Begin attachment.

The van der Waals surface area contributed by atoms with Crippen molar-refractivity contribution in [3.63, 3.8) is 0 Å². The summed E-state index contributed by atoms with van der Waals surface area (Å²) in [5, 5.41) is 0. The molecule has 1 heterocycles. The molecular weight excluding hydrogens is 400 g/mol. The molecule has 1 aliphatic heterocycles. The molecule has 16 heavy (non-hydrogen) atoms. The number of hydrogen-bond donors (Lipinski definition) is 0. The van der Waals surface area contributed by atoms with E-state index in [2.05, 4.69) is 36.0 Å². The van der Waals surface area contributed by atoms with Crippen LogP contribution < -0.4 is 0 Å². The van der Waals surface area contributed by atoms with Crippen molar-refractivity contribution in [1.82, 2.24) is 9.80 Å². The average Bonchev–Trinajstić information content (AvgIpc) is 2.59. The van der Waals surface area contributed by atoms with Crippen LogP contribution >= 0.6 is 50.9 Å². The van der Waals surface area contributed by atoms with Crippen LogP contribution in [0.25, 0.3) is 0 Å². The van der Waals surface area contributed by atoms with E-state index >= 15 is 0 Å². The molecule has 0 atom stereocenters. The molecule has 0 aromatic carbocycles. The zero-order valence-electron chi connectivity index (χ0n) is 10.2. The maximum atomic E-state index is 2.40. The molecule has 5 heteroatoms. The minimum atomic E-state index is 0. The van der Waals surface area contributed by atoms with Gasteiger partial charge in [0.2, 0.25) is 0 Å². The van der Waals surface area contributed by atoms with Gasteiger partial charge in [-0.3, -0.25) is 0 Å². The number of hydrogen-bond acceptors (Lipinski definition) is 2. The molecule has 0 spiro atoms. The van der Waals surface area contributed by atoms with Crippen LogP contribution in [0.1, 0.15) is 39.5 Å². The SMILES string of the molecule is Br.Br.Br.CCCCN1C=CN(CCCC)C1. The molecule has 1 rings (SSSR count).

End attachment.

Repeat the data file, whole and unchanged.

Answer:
The van der Waals surface area contributed by atoms with Crippen molar-refractivity contribution in [3.63, 3.8) is 0 Å². The summed E-state index contributed by atoms with van der Waals surface area (Å²) in [5, 5.41) is 0. The molecule has 1 heterocycles. The molecular weight excluding hydrogens is 400 g/mol. The molecule has 1 aliphatic heterocycles. The molecule has 16 heavy (non-hydrogen) atoms. The number of hydrogen-bond donors (Lipinski definition) is 0. The van der Waals surface area contributed by atoms with E-state index in [2.05, 4.69) is 36.0 Å². The van der Waals surface area contributed by atoms with Crippen LogP contribution < -0.4 is 0 Å². The van der Waals surface area contributed by atoms with Crippen molar-refractivity contribution in [1.82, 2.24) is 9.80 Å². The average Bonchev–Trinajstić information content (AvgIpc) is 2.59. The van der Waals surface area contributed by atoms with Crippen LogP contribution >= 0.6 is 50.9 Å². The van der Waals surface area contributed by atoms with Crippen LogP contribution in [0.25, 0.3) is 0 Å². The van der Waals surface area contributed by atoms with E-state index >= 15 is 0 Å². The molecule has 0 atom stereocenters. The molecule has 0 aromatic carbocycles. The zero-order valence-electron chi connectivity index (χ0n) is 10.2. The maximum atomic E-state index is 2.40. The molecule has 5 heteroatoms. The minimum atomic E-state index is 0. The van der Waals surface area contributed by atoms with Gasteiger partial charge in [0.2, 0.25) is 0 Å². The van der Waals surface area contributed by atoms with Gasteiger partial charge in [-0.3, -0.25) is 0 Å². The number of hydrogen-bond acceptors (Lipinski definition) is 2. The molecule has 0 spiro atoms. The van der Waals surface area contributed by atoms with Crippen LogP contribution in [0.1, 0.15) is 39.5 Å². The SMILES string of the molecule is Br.Br.Br.CCCCN1C=CN(CCCC)C1. The molecule has 1 rings (SSSR count).